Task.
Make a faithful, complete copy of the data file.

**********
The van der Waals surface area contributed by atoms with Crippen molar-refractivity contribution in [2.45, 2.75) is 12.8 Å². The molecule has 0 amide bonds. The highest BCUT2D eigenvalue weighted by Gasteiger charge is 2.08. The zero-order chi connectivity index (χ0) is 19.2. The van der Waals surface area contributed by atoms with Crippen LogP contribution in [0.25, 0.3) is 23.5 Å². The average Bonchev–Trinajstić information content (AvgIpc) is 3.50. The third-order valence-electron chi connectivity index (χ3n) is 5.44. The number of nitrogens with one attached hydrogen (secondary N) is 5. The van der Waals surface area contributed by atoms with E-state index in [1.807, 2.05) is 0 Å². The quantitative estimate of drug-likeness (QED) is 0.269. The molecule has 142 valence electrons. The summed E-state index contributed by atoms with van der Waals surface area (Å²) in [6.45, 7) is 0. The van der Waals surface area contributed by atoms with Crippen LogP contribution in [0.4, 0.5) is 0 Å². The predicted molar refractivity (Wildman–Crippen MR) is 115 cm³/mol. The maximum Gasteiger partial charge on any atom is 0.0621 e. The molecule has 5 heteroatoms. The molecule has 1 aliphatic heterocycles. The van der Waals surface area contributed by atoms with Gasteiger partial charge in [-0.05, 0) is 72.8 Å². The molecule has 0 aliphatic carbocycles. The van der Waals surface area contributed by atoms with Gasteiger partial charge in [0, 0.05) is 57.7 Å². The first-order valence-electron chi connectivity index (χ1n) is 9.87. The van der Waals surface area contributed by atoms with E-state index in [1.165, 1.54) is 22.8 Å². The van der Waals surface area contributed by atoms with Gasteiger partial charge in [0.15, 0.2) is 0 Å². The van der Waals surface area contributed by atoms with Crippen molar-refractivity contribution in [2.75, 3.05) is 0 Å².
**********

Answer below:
The van der Waals surface area contributed by atoms with Crippen molar-refractivity contribution in [2.45, 2.75) is 12.8 Å². The molecule has 0 amide bonds. The highest BCUT2D eigenvalue weighted by Gasteiger charge is 2.08. The zero-order chi connectivity index (χ0) is 19.2. The van der Waals surface area contributed by atoms with Crippen LogP contribution in [0.25, 0.3) is 23.5 Å². The average Bonchev–Trinajstić information content (AvgIpc) is 3.50. The third-order valence-electron chi connectivity index (χ3n) is 5.44. The number of nitrogens with one attached hydrogen (secondary N) is 5. The van der Waals surface area contributed by atoms with E-state index in [1.807, 2.05) is 0 Å². The quantitative estimate of drug-likeness (QED) is 0.269. The molecule has 142 valence electrons. The summed E-state index contributed by atoms with van der Waals surface area (Å²) in [6.45, 7) is 0. The van der Waals surface area contributed by atoms with Crippen LogP contribution in [0.4, 0.5) is 0 Å². The predicted molar refractivity (Wildman–Crippen MR) is 115 cm³/mol. The maximum Gasteiger partial charge on any atom is 0.0621 e. The molecule has 5 heteroatoms. The molecule has 1 aliphatic heterocycles. The van der Waals surface area contributed by atoms with Gasteiger partial charge in [-0.05, 0) is 72.8 Å². The molecule has 0 aliphatic carbocycles. The van der Waals surface area contributed by atoms with Gasteiger partial charge in [0, 0.05) is 57.7 Å². The first-order valence-electron chi connectivity index (χ1n) is 9.87. The van der Waals surface area contributed by atoms with E-state index in [1.165, 1.54) is 22.8 Å². The van der Waals surface area contributed by atoms with Gasteiger partial charge in [0.15, 0.2) is 0 Å². The van der Waals surface area contributed by atoms with Crippen molar-refractivity contribution in [2.75, 3.05) is 0 Å².